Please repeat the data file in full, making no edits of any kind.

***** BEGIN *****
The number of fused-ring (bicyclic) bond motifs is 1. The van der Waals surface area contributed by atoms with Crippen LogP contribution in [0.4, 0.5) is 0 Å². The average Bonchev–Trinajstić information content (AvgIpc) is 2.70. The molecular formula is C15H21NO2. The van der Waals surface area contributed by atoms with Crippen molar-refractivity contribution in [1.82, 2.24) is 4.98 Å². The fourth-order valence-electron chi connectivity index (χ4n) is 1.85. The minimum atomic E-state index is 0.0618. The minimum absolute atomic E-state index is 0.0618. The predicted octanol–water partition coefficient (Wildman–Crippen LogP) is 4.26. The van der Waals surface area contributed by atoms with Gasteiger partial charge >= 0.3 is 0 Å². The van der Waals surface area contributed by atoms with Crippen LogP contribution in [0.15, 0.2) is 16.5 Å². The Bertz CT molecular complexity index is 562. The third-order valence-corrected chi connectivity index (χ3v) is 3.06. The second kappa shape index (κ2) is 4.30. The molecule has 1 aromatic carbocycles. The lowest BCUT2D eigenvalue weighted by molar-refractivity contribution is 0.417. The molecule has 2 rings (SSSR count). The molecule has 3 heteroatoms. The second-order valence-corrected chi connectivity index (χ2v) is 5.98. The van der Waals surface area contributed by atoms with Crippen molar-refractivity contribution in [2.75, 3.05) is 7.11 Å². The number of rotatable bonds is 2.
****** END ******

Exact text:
The number of fused-ring (bicyclic) bond motifs is 1. The van der Waals surface area contributed by atoms with Crippen LogP contribution in [0.4, 0.5) is 0 Å². The average Bonchev–Trinajstić information content (AvgIpc) is 2.70. The molecular formula is C15H21NO2. The van der Waals surface area contributed by atoms with Crippen molar-refractivity contribution in [1.82, 2.24) is 4.98 Å². The fourth-order valence-electron chi connectivity index (χ4n) is 1.85. The minimum atomic E-state index is 0.0618. The minimum absolute atomic E-state index is 0.0618. The predicted octanol–water partition coefficient (Wildman–Crippen LogP) is 4.26. The van der Waals surface area contributed by atoms with Gasteiger partial charge >= 0.3 is 0 Å². The van der Waals surface area contributed by atoms with Crippen LogP contribution in [0.15, 0.2) is 16.5 Å². The Bertz CT molecular complexity index is 562. The third-order valence-corrected chi connectivity index (χ3v) is 3.06. The second kappa shape index (κ2) is 4.30. The molecule has 1 aromatic carbocycles. The lowest BCUT2D eigenvalue weighted by molar-refractivity contribution is 0.417. The molecule has 2 rings (SSSR count). The molecule has 3 heteroatoms. The second-order valence-corrected chi connectivity index (χ2v) is 5.98. The van der Waals surface area contributed by atoms with Crippen molar-refractivity contribution in [2.75, 3.05) is 7.11 Å². The number of rotatable bonds is 2.